The resistance to carbon dioxide of some food related bacteria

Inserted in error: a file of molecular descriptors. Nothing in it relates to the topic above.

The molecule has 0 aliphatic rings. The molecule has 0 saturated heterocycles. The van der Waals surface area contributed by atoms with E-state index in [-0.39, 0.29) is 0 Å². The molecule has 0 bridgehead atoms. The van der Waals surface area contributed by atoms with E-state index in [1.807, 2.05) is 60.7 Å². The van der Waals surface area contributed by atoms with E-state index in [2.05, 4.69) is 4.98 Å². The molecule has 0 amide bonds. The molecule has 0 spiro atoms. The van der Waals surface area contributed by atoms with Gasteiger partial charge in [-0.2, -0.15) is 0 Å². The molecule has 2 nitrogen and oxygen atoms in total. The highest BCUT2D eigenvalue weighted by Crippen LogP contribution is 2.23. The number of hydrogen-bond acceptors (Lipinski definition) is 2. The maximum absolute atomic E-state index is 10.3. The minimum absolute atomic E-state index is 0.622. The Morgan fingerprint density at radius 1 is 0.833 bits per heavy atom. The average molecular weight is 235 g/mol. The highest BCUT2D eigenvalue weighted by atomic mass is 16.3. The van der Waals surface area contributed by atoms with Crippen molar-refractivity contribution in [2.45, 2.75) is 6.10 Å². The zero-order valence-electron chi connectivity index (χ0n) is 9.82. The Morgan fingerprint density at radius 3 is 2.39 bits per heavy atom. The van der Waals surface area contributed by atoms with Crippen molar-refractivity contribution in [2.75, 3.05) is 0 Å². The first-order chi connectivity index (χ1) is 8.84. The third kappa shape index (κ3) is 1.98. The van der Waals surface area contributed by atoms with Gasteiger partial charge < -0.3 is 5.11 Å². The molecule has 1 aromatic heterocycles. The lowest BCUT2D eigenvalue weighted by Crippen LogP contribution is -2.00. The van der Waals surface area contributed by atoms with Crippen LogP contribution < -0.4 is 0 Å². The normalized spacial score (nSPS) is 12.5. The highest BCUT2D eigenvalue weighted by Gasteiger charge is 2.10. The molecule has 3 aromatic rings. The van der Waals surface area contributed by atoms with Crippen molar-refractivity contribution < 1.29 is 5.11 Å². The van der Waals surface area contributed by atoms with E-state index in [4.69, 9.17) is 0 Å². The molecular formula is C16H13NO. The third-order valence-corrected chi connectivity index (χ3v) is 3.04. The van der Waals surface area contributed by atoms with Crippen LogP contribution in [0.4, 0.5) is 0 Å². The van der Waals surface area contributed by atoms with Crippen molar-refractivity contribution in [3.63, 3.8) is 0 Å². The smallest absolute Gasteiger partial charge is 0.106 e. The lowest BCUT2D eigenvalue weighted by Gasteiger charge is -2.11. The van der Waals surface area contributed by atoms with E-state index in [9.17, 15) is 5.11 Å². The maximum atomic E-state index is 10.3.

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The growth inhibitory effect of 100% carbon dioxide (CO2) at 25° C was evaluated on Aeromonas hydrophila, Bacillus cereus ATCC 14579, Brochothrix thermosphact ATCC 11509, Citrobacter freundii, Clostridium sporogenes ATCC 19404, Escherichia coli ATCC 11775, Lactobacillus sp. (homofermentative), Lactobacillus viridescens, Staphylococcus aureus, Streptococcus faecalis, Yersinia enterocolitica, and Yersinia frederiksenii. The organisms were studied in batch cultures and the maximum specific growth rate (μmax) was determined in air, 5% CO2 + nitrogen and 100% CO2; from which the relative inhibitory effect of CO2 was estimated for each organism. Using 100% CO2 reduced the growth rate for all test organisms. Compared to growth in air, the relative inhibitory effect of 100% CO2 was highest for Bac. cereus, Br. thermosphacta and A. hydrophila (> 75%), and lowest for E. coli, Str. faecalis and the Lactobacillus spp. (53%–29%). Compared to anaerobic growth, the relative inhibitory effect of 100% CO2 was generally somewhat lower and the succession of CO2-resistance was slightly altered for some organisms but drastically increased for Br. thermosphacta. The relative inhibitory effect was highest on Bac. cereus, A. hydrophila and Y. frederiksenii (67%–52%) and lowest on Y. enterocolitica, Br. thermosphacta and the Lactobacillus spp. (26%–8%). The anaerobic growth in nitrogen was generally slower than the aerobic growth. The exceptions were Streptococcus faecalis (only 2% reduction) and Clostridium sporogenes (no aerobic growth). In 100% CO2 Str. faecalis, Citrobacter freundii and Escherichia coli had highest μmax and Brochothrix thermosphacta, Bacillius cereus and Staphylococcus aureus the lowest.